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I'm looking for someone validation. I am an engineering student doing calculations on power although I'm pretty sure its irrelevant.

Now from my mathematics high school days I always remember that when multiplying complex numbers you multiply the magnitude and add the angles and when doing division you divide the magnitudes and subtract the angles.

I am preparing for a national exam. We have been given previous past papers to help that come with the official answer sheets that were used in the previous national examinations and I'm staring at what seems impossible.

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There are 3 sets of calculations. One for AB, BC and CA.

The first AB seems correct in that the angles have been added yet BC and CA the angles seem to have been subtracted. Am I missing something here? Is there something advanced about complex numbers and multiplication I don't know?

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    $\begingroup$ No, there's nothing advanced about complex numbers that would hinder the calculation. It seems awfully likely that the negative sign on the 120 in the second problem ought to have been on the 120 in the third problem. $\endgroup$
    – rschwieb
    May 9, 2017 at 18:59
  • $\begingroup$ Actually the angles are right they are differences of phase at 0, -120 and 120 respectively. The actual original numbers are correct its just the final answers as I suspected are wrong. $\endgroup$ May 9, 2017 at 19:02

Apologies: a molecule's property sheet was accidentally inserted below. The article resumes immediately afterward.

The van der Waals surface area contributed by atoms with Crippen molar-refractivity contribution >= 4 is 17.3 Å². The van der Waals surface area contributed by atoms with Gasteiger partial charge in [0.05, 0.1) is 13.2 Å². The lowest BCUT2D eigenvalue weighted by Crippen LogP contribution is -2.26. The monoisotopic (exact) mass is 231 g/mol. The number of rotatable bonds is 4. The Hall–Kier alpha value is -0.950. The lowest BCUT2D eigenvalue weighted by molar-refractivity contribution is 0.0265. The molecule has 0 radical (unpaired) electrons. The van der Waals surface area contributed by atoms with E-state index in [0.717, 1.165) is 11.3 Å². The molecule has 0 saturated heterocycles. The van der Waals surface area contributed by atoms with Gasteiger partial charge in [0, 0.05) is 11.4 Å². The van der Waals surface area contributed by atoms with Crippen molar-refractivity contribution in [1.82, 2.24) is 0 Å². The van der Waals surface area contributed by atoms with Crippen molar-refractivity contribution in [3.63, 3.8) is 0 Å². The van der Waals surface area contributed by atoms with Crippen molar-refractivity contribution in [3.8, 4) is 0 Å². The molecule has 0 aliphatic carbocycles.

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    $\begingroup$ Well, in all three cases it looks like the first angle is being subtracted from the second angle. If that is really what should be happening here, then it has to do with the physics of the computation, not the mathematics. TBH this piece of paper is covered with an unreadable soup of symbols bearing little resemblence to complex multiplication, to me. $\endgroup$
    – rschwieb
    May 9, 2017 at 19:03
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    $\begingroup$ If the correct procedure is to multiply the polar forms as written, then I think your conclusion that the answers are incorrect is the right one. $\endgroup$
    – rschwieb
    May 9, 2017 at 19:04
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    $\begingroup$ These engineering papers always seem to deviate from standard symbols its actually annoying when you are trying to independently research it as it never corresponds to what's out there. But I'm glad its not just me that thinks it looks wrong. $\endgroup$ May 9, 2017 at 19:06

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